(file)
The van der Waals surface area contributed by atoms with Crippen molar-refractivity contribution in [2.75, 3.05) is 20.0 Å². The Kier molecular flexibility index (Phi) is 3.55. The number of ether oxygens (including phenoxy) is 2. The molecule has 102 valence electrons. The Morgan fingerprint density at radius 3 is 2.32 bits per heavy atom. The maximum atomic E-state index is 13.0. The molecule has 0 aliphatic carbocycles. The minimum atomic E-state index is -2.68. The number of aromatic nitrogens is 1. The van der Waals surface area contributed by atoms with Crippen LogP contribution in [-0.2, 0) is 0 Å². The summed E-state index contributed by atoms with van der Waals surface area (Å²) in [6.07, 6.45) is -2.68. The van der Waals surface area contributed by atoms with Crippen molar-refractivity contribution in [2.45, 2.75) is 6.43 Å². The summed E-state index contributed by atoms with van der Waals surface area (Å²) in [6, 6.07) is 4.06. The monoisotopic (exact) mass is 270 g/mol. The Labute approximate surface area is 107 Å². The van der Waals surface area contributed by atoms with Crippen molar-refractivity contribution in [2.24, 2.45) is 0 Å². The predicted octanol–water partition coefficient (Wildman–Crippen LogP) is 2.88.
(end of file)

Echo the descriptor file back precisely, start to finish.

The van der Waals surface area contributed by atoms with Crippen molar-refractivity contribution in [2.75, 3.05) is 20.0 Å². The Kier molecular flexibility index (Phi) is 3.55. The number of ether oxygens (including phenoxy) is 2. The molecule has 102 valence electrons. The Morgan fingerprint density at radius 3 is 2.32 bits per heavy atom. The maximum atomic E-state index is 13.0. The molecule has 0 aliphatic carbocycles. The minimum atomic E-state index is -2.68. The number of aromatic nitrogens is 1. The van der Waals surface area contributed by atoms with Crippen LogP contribution in [-0.2, 0) is 0 Å². The summed E-state index contributed by atoms with van der Waals surface area (Å²) in [6.07, 6.45) is -2.68. The van der Waals surface area contributed by atoms with Crippen molar-refractivity contribution in [2.45, 2.75) is 6.43 Å². The summed E-state index contributed by atoms with van der Waals surface area (Å²) in [6, 6.07) is 4.06. The monoisotopic (exact) mass is 270 g/mol. The Labute approximate surface area is 107 Å². The van der Waals surface area contributed by atoms with Crippen molar-refractivity contribution in [2.24, 2.45) is 0 Å². The predicted octanol–water partition coefficient (Wildman–Crippen LogP) is 2.88.